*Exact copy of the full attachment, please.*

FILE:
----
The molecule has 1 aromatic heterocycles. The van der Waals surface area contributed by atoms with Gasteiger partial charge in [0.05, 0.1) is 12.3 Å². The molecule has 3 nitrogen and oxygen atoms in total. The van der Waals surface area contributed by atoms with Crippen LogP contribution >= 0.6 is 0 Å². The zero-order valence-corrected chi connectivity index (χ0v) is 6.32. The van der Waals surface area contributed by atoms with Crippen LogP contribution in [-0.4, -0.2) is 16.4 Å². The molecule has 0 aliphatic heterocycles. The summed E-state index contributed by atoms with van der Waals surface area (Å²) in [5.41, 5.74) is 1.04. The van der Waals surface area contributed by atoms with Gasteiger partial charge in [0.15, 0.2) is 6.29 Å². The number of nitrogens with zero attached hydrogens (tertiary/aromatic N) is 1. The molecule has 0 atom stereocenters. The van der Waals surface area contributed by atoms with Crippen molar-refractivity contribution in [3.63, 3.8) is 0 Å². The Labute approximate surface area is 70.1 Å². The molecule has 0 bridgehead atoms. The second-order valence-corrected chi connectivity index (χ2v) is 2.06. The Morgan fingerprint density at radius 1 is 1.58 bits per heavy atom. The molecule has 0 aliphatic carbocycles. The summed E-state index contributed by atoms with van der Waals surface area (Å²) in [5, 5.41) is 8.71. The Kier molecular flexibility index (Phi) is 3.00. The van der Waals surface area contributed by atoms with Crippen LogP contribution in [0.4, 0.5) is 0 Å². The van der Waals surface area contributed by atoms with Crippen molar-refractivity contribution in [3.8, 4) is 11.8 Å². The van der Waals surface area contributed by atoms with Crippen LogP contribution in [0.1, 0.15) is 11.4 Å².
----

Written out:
The molecule has 1 aromatic heterocycles. The van der Waals surface area contributed by atoms with Gasteiger partial charge in [0.05, 0.1) is 12.3 Å². The molecule has 3 nitrogen and oxygen atoms in total. The van der Waals surface area contributed by atoms with Crippen LogP contribution >= 0.6 is 0 Å². The zero-order valence-corrected chi connectivity index (χ0v) is 6.32. The van der Waals surface area contributed by atoms with Crippen LogP contribution in [-0.4, -0.2) is 16.4 Å². The molecule has 0 aliphatic heterocycles. The summed E-state index contributed by atoms with van der Waals surface area (Å²) in [5.41, 5.74) is 1.04. The van der Waals surface area contributed by atoms with Gasteiger partial charge in [0.15, 0.2) is 6.29 Å². The number of nitrogens with zero attached hydrogens (tertiary/aromatic N) is 1. The molecule has 0 atom stereocenters. The van der Waals surface area contributed by atoms with Crippen molar-refractivity contribution in [3.63, 3.8) is 0 Å². The Labute approximate surface area is 70.1 Å². The molecule has 0 bridgehead atoms. The second-order valence-corrected chi connectivity index (χ2v) is 2.06. The Morgan fingerprint density at radius 1 is 1.58 bits per heavy atom. The molecule has 0 aliphatic carbocycles. The summed E-state index contributed by atoms with van der Waals surface area (Å²) in [5, 5.41) is 8.71. The Kier molecular flexibility index (Phi) is 3.00. The van der Waals surface area contributed by atoms with Crippen LogP contribution in [0.4, 0.5) is 0 Å². The van der Waals surface area contributed by atoms with Crippen molar-refractivity contribution in [3.8, 4) is 11.8 Å². The van der Waals surface area contributed by atoms with Crippen LogP contribution in [0.1, 0.15) is 11.4 Å².